Göbeklitepe to mark Turkish tourism in 2019
Göbeklitepe, a site in the southeastern province of Şanlıurfa hailed as the world’s oldest temple, is getting ready to host a record number of tourists next year, after President Recep Tayyip Erdoğan on Dec. 25 declared 2019 the “Year of Göbeklitepe.”
“Şanlıurfa is a 12,000-year-old city. It is a city encompassing faith centers and on which the footsteps of Prophet Ibrahim, Prophet Eyüp, and Prophet Shuaib exist. That the year 2019 has been declared as Göbeklitepe Year with the approval of our president is the biggest contribution that can be made to Şanlıurfa’s tourism,” said Çiftçi in a statement on Dec. 25.
The mayor of Haliliye district, where Göbeklitepe is located, also hailed the government’s decision.
“Göbeklitepe, which is older than Stonehenge in the U.K. and the Egyptian pyramids, is a tourism jewel due to its currently standing solid structure, and shedding light onto new information in history,” said Mayor Fevzi Demirkol.
The president of the Göbeklitepe Association has similarly said the government’s decision will “lead to a tourist influx” for Şanlıurfa. “Once they go back, tourists who come here will further send tourists to us. We need to make this opportunity very beneficial. We need to remedy the deficiencies in the tourism sector,” Yusuf Sabri Dişli was quoted as saying by Demirören News Agency.
The head of the Şanlıurfa chamber of tourist guides, Müslüm Çoban, said they were “happy” about the government’s recent decision. “The year of 2018 for Göbeklitepe, which is known as ‘zero point in history of human civilization’ was a very good year [for tourism]. Our target [for number of visiting tourists] was one million at the beginning of the year. After Göbeklitepe was added to UNESCO World Heritage list [in July], people started to come to Şanlıurfa even in the winter. This is why this winter is better [in terms of tourism] compared to the winters of previous years. Tourists come here both through tourist agencies,” Çoban said.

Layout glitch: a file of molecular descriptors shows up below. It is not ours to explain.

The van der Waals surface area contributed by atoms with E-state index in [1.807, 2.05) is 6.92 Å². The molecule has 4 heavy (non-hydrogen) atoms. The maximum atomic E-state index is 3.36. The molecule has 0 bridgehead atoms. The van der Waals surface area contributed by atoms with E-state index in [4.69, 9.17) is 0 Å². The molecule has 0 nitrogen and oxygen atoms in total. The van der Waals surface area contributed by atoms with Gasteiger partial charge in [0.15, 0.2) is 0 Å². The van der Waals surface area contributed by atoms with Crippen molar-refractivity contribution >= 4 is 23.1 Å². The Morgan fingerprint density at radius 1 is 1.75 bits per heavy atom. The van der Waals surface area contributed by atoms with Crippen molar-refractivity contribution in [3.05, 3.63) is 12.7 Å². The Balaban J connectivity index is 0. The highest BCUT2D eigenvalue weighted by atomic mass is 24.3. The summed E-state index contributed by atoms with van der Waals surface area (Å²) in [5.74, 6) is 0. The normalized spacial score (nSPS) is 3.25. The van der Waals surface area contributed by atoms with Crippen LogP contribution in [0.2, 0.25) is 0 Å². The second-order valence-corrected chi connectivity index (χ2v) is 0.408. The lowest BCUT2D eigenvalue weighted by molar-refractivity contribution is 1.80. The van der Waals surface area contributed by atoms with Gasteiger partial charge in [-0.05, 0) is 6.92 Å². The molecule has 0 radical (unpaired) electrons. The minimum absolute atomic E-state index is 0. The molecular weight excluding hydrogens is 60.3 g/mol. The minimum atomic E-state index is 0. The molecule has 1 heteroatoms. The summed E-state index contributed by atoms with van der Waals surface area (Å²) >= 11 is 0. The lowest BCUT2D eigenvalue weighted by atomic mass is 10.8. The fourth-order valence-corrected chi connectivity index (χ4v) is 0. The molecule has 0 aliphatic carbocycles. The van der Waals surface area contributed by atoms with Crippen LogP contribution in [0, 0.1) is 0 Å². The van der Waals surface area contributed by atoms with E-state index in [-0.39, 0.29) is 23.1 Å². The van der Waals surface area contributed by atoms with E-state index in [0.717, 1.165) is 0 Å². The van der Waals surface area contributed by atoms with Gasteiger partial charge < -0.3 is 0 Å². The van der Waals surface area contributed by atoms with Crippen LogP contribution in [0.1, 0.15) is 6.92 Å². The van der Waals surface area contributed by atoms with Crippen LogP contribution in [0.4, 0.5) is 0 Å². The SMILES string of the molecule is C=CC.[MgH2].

The ancient site, which had been on UNESCO’s World Heritage Tentative List since 2011, was included in the prestigious list in July. The decision came during the ongoing 42nd UNESCO World Heritage Committee session in Manama, Bahrain.
At around 12,000 years old, Göbeklitepe has been billed as the world’s oldest temple. It is many millennia older than Stonehenge or Egypt’s great pyramids, built in the pre-pottery Neolithic period before writing or the wheel.
Göbeklitepe was discovered in 1963 when researchers from Istanbul and Chicago universities were working at the site. Since then, the excavations have never stopped.
The ancient site is a series of mainly circular and oval-shaped structures set on the top of a hill. There is archeological proof that these installations were not used for domestic use, but predominantly for ritual or religious purposes. Subsequently, it became apparent that Gobeklitepe consists of not only one, but many of such Stone Age temples.
Furthermore, both excavations and geo magnetic results revealed that there are at least 20 installations, which in archeological terms can be called a temple. Based on what has been unearthed so far, the pattern principle seems to be that there are two huge monumental pillars in the center of each installation, surrounded by enclosures and walls, featuring more pillars in those set-ups.
All pillars are T-shaped with heights changing from three to six meters. Archeologists interpret those T-shapes as stylized human beings, mainly because of the depiction of human extremities that appear on some of the pillars. What also appears on these mystical rock statues, are carvings of animals as well as abstract symbols, sometimes picturing a combination of scenes.
The unique method used for the preservation of Göbeklitepe has really been the key to the survival of this fascinating site. Whoever built this magnificent monument, made sure of its survival along thousands of years, by simply backfilling the various sites and burying them deep under, by using an incredible amount of material, and all these led to an excellent preservation.
Each T-shaped pillar varies between 40 and 60 tones, leaving archeologists scratching their heads as to how people of that age accomplished such a monumental feat.